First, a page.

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Multiple amputee finds purpose in golf

When double amputee and meningococcal survivor Mike Rolls was preparing to return home after 6 months in hospital and intensive rehab, he finally found himself asking, “Why me?’ 

“I think it is a very destructive question, but it is a very normal thing for people to ask when they go through some type of trauma,” Mike says. 

“I started asking it when the magnitude of what had happened hit me in the face.” 

It was 2001 and Mike was 18 – he was in his wheelchair getting ready for a shower on his last day in hospital – when he stopped to face his reflection in a mirror. 

“My leg was gone. My grafting was front and back of my left leg and half a foot. My rib cage is showing. My eyes are sunken. Half of my nose is taken away. And I’m thinking, ‘How on earth do you get back from something like this? Like you can’t?’ I couldn’t see a way. I started to ask, ‘Why me?’ 

Now, as a professional speaker for schools and corporates, Mike shares his story about the heartbreak of his world collapsing, and how he eventually shifted his mindset. 

In the days before contracting meningococcal, Mike was on top of the world. He was a sports-mad teenager and he was leaving for a football trip to Tasmania with the Hampton Football Club. 

His mother drove him to his friend’s house, and he was bound for the airport. 

“I gave Mum a kiss and that was the very last memory I had.” 

Mike’s next memory was waking up after a five-and-a-half-week induced coma at the Alfred Hospital in Melbourne. 

The doctor told him he had meningococcal septicemia, or meningococcal which has evolved into sepsis, and that his leg and part of his foot had been amputated. 

“Obviously it’s crushing news.” 

Mike had made it to Tasmania for the football trip, but by the end of the few days he was clearly unwell and was rushed to hospital in an ambulance. 

“They called my parents and said, ‘Mike’s got about one hour to live.’”

After six months in hospital, when Mike was allowed home to continue his rehab and begin a new life, he battled depression and lethargy, and he continued to ask, ‘Why me?’ 

One Sunday morning, however, a drive with his father and “best friend” – the pair had spent many years playing golf together – proved to be a crucial turning point.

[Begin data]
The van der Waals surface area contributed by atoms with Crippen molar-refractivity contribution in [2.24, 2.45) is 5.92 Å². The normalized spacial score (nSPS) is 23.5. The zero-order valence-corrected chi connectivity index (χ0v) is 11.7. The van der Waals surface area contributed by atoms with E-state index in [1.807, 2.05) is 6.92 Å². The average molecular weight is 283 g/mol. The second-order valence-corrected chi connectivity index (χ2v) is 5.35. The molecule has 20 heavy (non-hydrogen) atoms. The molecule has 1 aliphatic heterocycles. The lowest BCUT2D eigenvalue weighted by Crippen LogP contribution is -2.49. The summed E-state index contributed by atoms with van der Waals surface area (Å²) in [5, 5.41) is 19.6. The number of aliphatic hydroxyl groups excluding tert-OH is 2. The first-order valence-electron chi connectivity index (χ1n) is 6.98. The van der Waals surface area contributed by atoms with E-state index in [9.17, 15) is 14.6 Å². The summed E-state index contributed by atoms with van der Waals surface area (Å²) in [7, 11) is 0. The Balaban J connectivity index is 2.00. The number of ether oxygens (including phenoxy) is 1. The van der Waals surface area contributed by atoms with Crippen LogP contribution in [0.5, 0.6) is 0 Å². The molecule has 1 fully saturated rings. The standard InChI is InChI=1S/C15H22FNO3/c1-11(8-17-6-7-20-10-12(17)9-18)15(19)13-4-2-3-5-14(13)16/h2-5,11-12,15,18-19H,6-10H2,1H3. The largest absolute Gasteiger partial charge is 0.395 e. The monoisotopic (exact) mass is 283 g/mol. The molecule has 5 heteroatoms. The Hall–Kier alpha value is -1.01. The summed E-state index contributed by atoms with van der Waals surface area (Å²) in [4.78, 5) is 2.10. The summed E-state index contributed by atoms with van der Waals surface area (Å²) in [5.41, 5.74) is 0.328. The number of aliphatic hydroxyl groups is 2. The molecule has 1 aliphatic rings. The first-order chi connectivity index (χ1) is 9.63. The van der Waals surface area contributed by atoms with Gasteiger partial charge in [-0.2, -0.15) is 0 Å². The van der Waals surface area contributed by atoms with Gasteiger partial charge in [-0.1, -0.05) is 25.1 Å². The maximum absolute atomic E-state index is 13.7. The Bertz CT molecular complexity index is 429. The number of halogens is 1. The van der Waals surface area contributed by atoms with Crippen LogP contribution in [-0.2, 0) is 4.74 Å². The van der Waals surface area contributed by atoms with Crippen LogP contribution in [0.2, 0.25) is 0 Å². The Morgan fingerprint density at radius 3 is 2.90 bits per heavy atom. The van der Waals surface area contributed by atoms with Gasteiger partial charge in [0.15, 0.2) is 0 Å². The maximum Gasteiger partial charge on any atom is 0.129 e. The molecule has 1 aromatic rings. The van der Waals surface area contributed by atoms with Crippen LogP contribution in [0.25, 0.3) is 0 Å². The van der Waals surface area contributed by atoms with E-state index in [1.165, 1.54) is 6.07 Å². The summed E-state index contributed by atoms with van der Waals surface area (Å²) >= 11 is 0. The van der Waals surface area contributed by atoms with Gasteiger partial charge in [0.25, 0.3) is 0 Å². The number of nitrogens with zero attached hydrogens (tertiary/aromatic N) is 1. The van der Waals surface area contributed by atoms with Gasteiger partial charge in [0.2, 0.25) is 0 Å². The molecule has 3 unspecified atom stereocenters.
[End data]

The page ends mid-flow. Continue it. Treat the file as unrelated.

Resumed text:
Tired and in pain, Mike says he had been reluctant to even leave the house when his dad suggested the idea of going out, and after 10 minutes in the car Mike just wanted to go home. But his dad kept driving. 

“And then all of a sudden he pulls into The Dunes, which is a golf course we spent lots of time playing at.” 

His dad parked and left for a few minutes, only to reappear driving a golf cart “and he’s got a grin from ear to ear”. 

“I remember just letting him have it and telling him how unfair and how ridiculous [he’s being]. 

“He says, ‘I get all that. But what about we go for a quick drive up the first fairway and we’ll take you straight back home.” 

What Mike didn’t know, was that his dad had snuck a 7 iron into the cart. He eventually convinced Mike to “have a hit” with the golf club even though Mike was adamant he would not be able to strike the ball given he was still learning to stand on his prosthetic leg. 

But his dad persisted and held Mike’s hips to support him. Mike ended up hitting the ball 140 metres right down the middle of the fairway. 

“Dad was so excited. He started clapping and he completely forgot to hold me and I fell flat on my face … and he’s dancing around like a cat on a hot tin roof thinking he’d hurt me. 

“Then I rolled over and we both burst into laughter. I hadn’t hurt myself and it was a really special moment.” 

Mike says that in that moment he also experienced a powerful realisation and a shift away from the “why me?” mindset. 

He knew that if he wanted to enjoy a happy and healthy life, he needed to stop telling himself all the things he couldn’t do and start focusing on the things he could. 

After the renowned Sunday morning drive, Mike started taking golf seriously. 

“It’s been a big part not just of my life, but as a way of managing my mental health. I love nothing more than going to the golf course and just being out there with people enjoying an activity I love.” 

He’s also inspiring others with the release of his book, ‘Ditch the Dead Weight: How my toughest choice became my greatest mission’. 

Personally, Mike says he relishes any opportunity he gets to test and challenge himself. 

“Because when we get used to that uncertainty – whilst it’s not pleasant at the time when we are experiencing it – it’s those times where we get the most learning, and we get the most value and the most character building.” 

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